A viable community, like a viable farm, protects its own production capacities. It does not import products that it cannot produce for itself. And it does not export local products until local needs have been met. Wendell Berry
I think there is a danger if local amenities depend entirely for their profitability on visitors and an even greater danger if big businesses are only in the City (I am talking about Gloucester here) to extract profit. A similar issue is one of local productivity.
To what extent are we dependent here in Gloucester on imports; not imports from abroad but from London or Birmingham or Bristol? Do we produce any food, clean water, electricity, building materials, furniture or clothing within the city boundary? Some, perhaps. There are allotments and vegetable gardens, occasional windmills and an assortment of solar panels; some folk collect rainwater and others (very few, I suspect) make their own clothes and build their own furniture, though nobody spins or weaves or makes bricks.
We are now so far down the track of dependence that the whole subject hardly seems worth discussing. Of course we don’t live like that! Is Gloucester some sort of desert island on which we have suddenly been marooned? Yes, but that’s just the point. The modern city is part of a vast complex machine which provides us with everything that we need. But what if the machine stops? What if there were no electricity? What if we were cut off from our food suppliers? Is it not time that we made a move in the direction of becoming more self-sufficient? Full self-sufficiency is admittedly not something that we can easily achieve in this complicated world, but we can make a start.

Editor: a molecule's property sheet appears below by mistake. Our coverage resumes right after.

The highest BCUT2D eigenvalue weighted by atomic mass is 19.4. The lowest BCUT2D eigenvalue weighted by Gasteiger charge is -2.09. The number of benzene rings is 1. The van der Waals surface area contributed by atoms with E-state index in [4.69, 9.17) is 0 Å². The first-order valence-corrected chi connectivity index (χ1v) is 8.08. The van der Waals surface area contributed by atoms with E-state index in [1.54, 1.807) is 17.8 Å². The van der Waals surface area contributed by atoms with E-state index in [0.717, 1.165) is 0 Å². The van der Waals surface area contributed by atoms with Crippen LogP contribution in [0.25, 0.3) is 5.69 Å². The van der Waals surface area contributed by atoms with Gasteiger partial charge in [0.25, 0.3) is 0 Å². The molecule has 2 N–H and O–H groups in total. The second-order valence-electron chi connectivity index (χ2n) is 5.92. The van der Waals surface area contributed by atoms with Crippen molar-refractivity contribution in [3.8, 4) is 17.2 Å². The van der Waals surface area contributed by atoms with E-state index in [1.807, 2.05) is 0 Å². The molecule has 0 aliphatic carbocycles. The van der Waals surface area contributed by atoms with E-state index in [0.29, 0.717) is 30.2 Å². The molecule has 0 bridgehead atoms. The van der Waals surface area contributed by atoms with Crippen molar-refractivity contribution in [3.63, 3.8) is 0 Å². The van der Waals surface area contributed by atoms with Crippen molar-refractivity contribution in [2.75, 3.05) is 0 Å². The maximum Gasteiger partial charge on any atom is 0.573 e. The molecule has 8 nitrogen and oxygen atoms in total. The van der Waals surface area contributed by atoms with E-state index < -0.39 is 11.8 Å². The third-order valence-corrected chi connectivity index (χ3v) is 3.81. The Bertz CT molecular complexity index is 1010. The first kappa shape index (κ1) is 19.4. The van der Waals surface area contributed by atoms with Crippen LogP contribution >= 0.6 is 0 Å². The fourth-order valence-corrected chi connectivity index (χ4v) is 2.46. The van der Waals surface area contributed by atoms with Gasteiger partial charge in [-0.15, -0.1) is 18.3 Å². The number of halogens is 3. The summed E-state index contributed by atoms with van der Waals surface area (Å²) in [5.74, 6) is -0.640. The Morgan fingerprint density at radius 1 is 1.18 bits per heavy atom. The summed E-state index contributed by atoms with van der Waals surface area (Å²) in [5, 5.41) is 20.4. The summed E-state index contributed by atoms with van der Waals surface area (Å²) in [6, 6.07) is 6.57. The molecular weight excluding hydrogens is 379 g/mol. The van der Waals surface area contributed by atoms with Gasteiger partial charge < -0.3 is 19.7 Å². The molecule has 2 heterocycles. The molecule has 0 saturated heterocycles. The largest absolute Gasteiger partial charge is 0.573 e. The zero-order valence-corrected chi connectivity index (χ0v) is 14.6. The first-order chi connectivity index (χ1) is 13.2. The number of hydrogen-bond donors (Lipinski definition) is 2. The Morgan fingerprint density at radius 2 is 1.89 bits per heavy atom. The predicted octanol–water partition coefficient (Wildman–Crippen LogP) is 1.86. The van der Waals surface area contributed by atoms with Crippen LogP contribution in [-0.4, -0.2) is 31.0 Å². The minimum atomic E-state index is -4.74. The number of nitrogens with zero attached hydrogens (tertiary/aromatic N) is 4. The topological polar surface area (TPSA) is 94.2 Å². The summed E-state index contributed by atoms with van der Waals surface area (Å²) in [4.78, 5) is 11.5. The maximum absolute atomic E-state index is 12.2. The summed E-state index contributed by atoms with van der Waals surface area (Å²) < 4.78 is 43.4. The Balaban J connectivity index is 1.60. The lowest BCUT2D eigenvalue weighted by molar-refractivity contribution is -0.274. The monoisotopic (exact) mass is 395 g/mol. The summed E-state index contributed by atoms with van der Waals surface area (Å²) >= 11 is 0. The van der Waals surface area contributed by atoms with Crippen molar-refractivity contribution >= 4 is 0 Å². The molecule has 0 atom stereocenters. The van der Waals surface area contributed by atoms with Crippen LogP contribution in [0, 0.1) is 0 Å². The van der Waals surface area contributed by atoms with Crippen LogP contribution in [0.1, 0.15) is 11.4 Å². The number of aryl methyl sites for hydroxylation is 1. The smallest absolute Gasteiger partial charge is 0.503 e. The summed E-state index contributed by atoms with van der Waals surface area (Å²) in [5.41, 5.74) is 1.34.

This is not just a matter of survival. I believe we would be much happier and healthier if we grew our own food, built our own outhouses, brewed our own cider, made our own clothes, entertained ourselves more, walked more and lived more.